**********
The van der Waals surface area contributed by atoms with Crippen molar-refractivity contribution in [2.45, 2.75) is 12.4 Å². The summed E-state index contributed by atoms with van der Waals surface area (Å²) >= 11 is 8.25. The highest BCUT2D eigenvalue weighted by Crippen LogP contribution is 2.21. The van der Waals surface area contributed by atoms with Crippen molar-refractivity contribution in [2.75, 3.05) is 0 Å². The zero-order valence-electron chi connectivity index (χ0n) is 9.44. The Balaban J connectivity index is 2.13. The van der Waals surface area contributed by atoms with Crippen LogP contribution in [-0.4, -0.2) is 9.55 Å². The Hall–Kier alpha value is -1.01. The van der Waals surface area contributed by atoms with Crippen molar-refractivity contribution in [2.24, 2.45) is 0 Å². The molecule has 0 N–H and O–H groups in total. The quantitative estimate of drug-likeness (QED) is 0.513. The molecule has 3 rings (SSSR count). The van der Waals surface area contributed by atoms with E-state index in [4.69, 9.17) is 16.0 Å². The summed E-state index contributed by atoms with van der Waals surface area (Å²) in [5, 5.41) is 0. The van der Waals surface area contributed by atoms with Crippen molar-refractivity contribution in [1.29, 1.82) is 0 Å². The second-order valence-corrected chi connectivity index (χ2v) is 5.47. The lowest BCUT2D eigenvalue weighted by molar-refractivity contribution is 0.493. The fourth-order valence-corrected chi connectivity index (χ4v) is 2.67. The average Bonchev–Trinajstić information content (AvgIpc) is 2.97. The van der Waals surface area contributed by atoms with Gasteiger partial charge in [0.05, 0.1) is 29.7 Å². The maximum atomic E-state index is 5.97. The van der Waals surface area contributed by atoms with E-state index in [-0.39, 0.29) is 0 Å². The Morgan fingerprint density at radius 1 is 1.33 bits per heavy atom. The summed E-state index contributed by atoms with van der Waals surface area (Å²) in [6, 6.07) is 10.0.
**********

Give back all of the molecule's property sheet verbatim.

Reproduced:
The van der Waals surface area contributed by atoms with Crippen molar-refractivity contribution in [2.45, 2.75) is 12.4 Å². The summed E-state index contributed by atoms with van der Waals surface area (Å²) >= 11 is 8.25. The highest BCUT2D eigenvalue weighted by Crippen LogP contribution is 2.21. The van der Waals surface area contributed by atoms with Crippen molar-refractivity contribution in [2.75, 3.05) is 0 Å². The zero-order valence-electron chi connectivity index (χ0n) is 9.44. The Balaban J connectivity index is 2.13. The van der Waals surface area contributed by atoms with Crippen LogP contribution in [-0.4, -0.2) is 9.55 Å². The Hall–Kier alpha value is -1.01. The van der Waals surface area contributed by atoms with Crippen molar-refractivity contribution in [2.24, 2.45) is 0 Å². The molecule has 0 N–H and O–H groups in total. The quantitative estimate of drug-likeness (QED) is 0.513. The molecule has 3 rings (SSSR count). The van der Waals surface area contributed by atoms with E-state index in [4.69, 9.17) is 16.0 Å². The summed E-state index contributed by atoms with van der Waals surface area (Å²) in [5, 5.41) is 0. The van der Waals surface area contributed by atoms with Crippen molar-refractivity contribution in [1.29, 1.82) is 0 Å². The second-order valence-corrected chi connectivity index (χ2v) is 5.47. The lowest BCUT2D eigenvalue weighted by molar-refractivity contribution is 0.493. The fourth-order valence-corrected chi connectivity index (χ4v) is 2.67. The average Bonchev–Trinajstić information content (AvgIpc) is 2.97. The van der Waals surface area contributed by atoms with Gasteiger partial charge in [0.05, 0.1) is 29.7 Å². The maximum atomic E-state index is 5.97. The van der Waals surface area contributed by atoms with E-state index in [-0.39, 0.29) is 0 Å². The Morgan fingerprint density at radius 1 is 1.33 bits per heavy atom. The summed E-state index contributed by atoms with van der Waals surface area (Å²) in [6, 6.07) is 10.0.